Quad bike manufacturers Honda and Yamaha have both announced they will stop selling quad bikes in Australia if the draft standards proposed by the Australian Competition and Consumer Commission are brought into law.
Released last month, the ACCC report recommended the Federal Government implement mandatory safety standard for quad bikes as well as the mandatory fitting of operator protection devices, which are more commonly known as crush protection or roll over protection devices.
Currently Israel is the only country to have mandated the fitting of operator protection devices on quad bikes.
Mandatory fitting of operator protection devices has been a particularly contentious issue, with the majority of quad bike manufacturers, including Honda and Yamaha, challenging their suitability, while the National Farmers Federation and Farmsafe Australia remain supportive of the ACCC stance.
Yamaha Motor Australia Director Brad RyanIf said should the ACCC recommendations be ratified, then within 12 months, ATVs will need to comply to certain engineering standards and within 24 months will be required to be fitted with an Operator Protective Device (OPD) and meet new standards.
"The science behind the draft is both faulty and selective. Yamaha Motor Australia has advised the ACCC that behaviour is easily the biggest contributing factor to ATV safety," he said.
"Unfortunately the ACCC Quadbike Taskforce continues to push for engineering changes and product modifications which look to be political rather than scientific decisions. And now the federal government is making a decision that will make no utility ATVs our new reality."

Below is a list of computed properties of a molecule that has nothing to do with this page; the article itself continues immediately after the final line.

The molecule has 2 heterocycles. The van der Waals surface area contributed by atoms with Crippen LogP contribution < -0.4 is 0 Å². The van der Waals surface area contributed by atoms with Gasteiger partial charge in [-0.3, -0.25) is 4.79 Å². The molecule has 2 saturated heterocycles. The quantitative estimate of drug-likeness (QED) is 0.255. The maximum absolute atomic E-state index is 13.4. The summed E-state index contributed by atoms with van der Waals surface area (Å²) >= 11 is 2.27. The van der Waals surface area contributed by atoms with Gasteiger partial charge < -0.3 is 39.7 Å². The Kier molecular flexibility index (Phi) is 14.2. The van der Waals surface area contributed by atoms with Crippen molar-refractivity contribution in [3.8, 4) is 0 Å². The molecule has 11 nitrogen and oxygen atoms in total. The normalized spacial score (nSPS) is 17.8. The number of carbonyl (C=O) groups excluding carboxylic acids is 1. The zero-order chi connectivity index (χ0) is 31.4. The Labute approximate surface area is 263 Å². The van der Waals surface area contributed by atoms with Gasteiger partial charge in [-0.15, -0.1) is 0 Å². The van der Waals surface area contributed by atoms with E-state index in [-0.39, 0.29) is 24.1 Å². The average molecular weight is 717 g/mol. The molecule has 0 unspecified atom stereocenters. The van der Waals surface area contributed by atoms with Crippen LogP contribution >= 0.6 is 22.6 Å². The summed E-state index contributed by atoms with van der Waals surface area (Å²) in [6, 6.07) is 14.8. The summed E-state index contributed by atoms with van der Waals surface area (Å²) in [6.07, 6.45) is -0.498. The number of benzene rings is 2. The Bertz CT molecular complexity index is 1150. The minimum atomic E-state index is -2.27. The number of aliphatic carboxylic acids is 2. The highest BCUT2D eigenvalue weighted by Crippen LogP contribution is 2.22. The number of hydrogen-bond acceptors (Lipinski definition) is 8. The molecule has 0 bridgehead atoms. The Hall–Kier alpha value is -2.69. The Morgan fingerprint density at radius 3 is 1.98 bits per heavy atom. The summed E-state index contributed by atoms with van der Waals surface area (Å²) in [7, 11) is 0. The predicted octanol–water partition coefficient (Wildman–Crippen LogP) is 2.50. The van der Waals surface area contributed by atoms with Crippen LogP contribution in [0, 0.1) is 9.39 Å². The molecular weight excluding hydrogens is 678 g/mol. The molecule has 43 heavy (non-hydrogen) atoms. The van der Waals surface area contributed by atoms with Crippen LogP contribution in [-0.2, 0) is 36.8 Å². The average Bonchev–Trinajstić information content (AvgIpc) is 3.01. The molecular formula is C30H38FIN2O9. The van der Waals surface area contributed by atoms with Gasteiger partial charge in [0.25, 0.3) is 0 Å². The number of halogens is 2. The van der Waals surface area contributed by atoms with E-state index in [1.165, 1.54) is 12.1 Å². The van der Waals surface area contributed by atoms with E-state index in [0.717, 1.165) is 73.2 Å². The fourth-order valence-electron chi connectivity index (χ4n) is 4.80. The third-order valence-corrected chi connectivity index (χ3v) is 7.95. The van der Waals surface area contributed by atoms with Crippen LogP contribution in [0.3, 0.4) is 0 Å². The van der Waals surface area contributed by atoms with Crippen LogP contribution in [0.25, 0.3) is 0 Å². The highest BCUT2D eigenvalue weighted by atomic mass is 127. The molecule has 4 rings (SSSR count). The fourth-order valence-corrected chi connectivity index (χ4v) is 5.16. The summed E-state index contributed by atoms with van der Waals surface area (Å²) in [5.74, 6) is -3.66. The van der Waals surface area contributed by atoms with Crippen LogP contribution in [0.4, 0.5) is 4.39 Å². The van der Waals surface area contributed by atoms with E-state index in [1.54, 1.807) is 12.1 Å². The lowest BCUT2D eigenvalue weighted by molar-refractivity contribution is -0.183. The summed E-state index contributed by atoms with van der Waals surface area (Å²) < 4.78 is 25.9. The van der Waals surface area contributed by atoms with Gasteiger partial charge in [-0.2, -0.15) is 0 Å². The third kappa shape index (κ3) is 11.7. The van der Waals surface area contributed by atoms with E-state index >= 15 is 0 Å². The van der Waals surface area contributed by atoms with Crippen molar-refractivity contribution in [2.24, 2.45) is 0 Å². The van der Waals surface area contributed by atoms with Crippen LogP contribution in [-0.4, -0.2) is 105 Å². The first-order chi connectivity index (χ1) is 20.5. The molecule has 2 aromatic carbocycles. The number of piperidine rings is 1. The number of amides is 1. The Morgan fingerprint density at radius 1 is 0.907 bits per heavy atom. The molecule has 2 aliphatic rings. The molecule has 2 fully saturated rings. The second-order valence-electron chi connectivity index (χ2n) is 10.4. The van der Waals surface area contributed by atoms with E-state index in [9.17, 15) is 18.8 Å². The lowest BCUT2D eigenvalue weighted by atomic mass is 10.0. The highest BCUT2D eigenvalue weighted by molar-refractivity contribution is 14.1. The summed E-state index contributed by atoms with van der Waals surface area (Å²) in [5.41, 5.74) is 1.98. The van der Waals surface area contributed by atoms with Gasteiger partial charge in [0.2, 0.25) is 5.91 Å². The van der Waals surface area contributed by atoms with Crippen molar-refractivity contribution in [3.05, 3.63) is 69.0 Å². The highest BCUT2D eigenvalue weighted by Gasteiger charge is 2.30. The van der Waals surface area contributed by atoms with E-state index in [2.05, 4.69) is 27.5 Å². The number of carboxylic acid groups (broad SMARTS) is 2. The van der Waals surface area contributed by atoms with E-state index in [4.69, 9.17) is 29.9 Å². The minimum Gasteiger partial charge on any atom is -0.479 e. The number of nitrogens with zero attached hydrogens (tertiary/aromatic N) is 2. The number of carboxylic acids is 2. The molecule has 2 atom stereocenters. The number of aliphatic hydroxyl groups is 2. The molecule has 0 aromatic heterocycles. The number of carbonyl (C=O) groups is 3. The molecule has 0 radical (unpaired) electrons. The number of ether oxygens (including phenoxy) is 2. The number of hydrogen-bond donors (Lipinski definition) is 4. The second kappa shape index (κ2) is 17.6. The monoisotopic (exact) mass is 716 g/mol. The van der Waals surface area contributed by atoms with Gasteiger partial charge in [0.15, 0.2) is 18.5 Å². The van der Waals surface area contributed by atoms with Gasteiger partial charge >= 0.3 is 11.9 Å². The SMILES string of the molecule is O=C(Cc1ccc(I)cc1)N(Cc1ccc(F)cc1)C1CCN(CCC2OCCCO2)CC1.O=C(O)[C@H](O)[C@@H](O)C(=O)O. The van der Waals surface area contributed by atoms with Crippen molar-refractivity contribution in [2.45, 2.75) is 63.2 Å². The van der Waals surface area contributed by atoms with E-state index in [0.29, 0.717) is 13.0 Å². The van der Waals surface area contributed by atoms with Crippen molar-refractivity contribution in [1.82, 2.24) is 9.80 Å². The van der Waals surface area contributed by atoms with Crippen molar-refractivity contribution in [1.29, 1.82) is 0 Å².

Yamaha said the the absence of its ATVs from the Australian market will hamper farm business and negatively impact many ATV dealers.
Honda managing director Robert Toscano said he believes the ACCC is experimenting with farmers lives as the automotive industries modelling and research indicated no overall net benefit to the use of operator protection devices on quad bikes.
"Those results showed at best fitting an operator protection device is fifty-fifty, for every fatality and injury it saves, it can create another one," he said.
"To us it is not a safety standard, it is a bet each way."
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While over 10,000 operator protection devices have been fitted in Australia with no records of causative fatality to date, Mr Toscano said there were not enough units fitted as a percentage of total bikes to draw any conclusions.
"I'm not saying the University of NSW research is incorrect, I am saying it is inconclusive and even the ACCC report admits to that," he said.
Mr Toscano said should the proposed ACCC standard become law, Honda would pull its quad bikes out of the Australian market.
"No reputable company can meet the proposal because it lacks engineering and design rigour. Any company that tries to meet the standard will be open to the accusation that it is playing with farmers' lives," he said.
"Honda won't fit devices to our ATVs that real world studies have shown do not improve safety.
"The evidence is overwhelmingly clear that wearing a helmet and keeping children off adult-sized ATVs will drastically cut injuries and save lives."
Mr Toscano said the ACCC, due to its scope, is dealing with a very narrow element of the problem and more lives would be saved through behavioural changes, particularly the use of bikes by children andHonda supported changes to legislation that would put a legal framework around the use of quad bikes, in effect banning children from quad bikes and mandating the use of safety equipment.
"I'm not defending the fact that there are deaths in Australia, it is an absolute tragedy, what is more tragic is we say these products are not for children, never ever should a child under sixteen have access to or ride a full size ATV," he said.
"The absolute tragedy is that of the five deaths this year, three of them were children, we would love a framework to prevent children under the age of sixteen from riding adult sized ATV's"